3.3 Qualification/Education .27
3.4 Initial training requirements .. 28
3.5 Maintaining competence .. .28
4 Physical plant . .28
5 Evidence control .. .. 28
5.1 Receiving and identifying evidence . 29
5.2 Integrity of evidence . . 29
5.3 Storage of evidence . ..29
5.4 Disposition of evidence .29
5.5 Documentation retention procedures . .29
6 Analytical procedures .. ..30
6.1 Analytical procedures for drug analysis . .30
7 Instrument/Equipment performance .. .31
7.1 Instrument performance 31
7.2 Equipment .. .31
8 Chemicals and reagents .. .31
9.1 Casework documentation .32
9.2 Report writing ..32
9.3 Case review 33
10 Proficiency and competency testing .. .33
10.1 Proficiency testing ..33
10.2 Competency testing .. .33
12 Laboratory audits 34
13 Deficiency of analysis 34
14 Health and safety . ..35
14.1 Health and safety requirements . ..35
15 Additional documentation . 35
PART IV B - Quality Assurance/Validation of Analytical Methods
1 Introduction ... .. 37
1.1 Definition and purpose of validation ... .37
1.2 Analytical scheme ..37
1.3 Individual laboratory responsibility ..37
1.4 Operational environment ..37
1.5 Documentation ...38
1.6 Recommendation ...38
2 General validation plan .38
2.1 Purpose/scope 38
2.2 Analytical method ...39
2.3 Reference materials .. 39
2.4 Performance characteristics .39
3 Quality control .42
4 References ..42
PART IV C Quality Assurance/Uncertainty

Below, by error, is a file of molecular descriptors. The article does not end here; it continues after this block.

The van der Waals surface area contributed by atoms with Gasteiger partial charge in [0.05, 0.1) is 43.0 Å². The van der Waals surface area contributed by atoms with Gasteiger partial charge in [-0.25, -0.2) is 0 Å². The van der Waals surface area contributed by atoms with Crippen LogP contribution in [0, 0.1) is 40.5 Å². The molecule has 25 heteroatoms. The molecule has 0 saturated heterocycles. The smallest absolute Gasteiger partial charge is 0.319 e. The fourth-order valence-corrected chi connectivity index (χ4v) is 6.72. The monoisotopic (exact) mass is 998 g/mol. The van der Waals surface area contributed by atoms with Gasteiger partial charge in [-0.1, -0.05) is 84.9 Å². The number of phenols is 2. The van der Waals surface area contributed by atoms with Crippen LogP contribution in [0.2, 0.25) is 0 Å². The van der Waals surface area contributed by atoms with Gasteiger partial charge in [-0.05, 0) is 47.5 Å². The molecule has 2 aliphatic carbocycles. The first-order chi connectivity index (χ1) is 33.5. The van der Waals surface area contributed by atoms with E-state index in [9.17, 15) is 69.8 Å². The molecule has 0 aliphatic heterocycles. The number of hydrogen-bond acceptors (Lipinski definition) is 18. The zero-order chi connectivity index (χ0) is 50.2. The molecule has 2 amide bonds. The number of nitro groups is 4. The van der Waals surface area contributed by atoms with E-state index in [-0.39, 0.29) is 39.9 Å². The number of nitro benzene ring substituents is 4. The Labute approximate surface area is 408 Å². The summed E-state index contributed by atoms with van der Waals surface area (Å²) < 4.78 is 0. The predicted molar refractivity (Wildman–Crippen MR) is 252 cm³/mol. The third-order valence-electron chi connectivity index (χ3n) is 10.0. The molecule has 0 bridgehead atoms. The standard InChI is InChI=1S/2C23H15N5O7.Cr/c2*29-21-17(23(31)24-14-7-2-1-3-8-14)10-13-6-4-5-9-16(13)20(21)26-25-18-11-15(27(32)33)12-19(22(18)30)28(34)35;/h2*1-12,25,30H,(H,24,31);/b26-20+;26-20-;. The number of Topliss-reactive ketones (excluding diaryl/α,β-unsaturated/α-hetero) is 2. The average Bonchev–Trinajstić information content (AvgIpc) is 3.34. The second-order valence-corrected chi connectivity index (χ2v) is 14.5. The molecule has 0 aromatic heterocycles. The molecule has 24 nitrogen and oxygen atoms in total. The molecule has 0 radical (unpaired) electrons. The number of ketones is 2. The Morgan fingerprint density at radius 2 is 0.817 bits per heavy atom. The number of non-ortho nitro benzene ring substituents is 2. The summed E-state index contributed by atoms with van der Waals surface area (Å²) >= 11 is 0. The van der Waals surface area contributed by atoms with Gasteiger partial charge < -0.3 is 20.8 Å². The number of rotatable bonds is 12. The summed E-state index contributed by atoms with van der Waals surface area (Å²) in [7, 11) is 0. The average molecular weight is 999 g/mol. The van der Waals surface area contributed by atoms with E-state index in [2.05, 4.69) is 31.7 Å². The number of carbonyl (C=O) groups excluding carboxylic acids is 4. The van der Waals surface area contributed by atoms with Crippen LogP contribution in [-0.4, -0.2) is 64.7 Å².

1 Introduction . 43
2 Qualitative analysis 44
5.1 Reporting .47
5.2 Reporting Examples ..47
6 Training 49
7 References ..49
Annex A - SWGDRUG Glossary of Terms and Definitions .51
Bibliography ... . .. ..61
This publication contains recommendations from the Scientific Working Group for the Analysis of Seized Drugs (SWGDRUG). These recommendations are intended to assist forensic analysts and managers in the development of analytical techniques, protocols and policies. They are recognized to be minimum standards that may be modified to address unique jurisdictional requirements. SWGDRUG seeks to have these recommendations internationally accepted as the foundation for good laboratory practice. These recommendations encompass Code of Professional Practice, Education and Training, Methods of Analysis and Quality Assurance. The SWGDRUG Core Committee strongly urges the adoption of these recommendations by any laboratory involved in the analysis of seized drugs.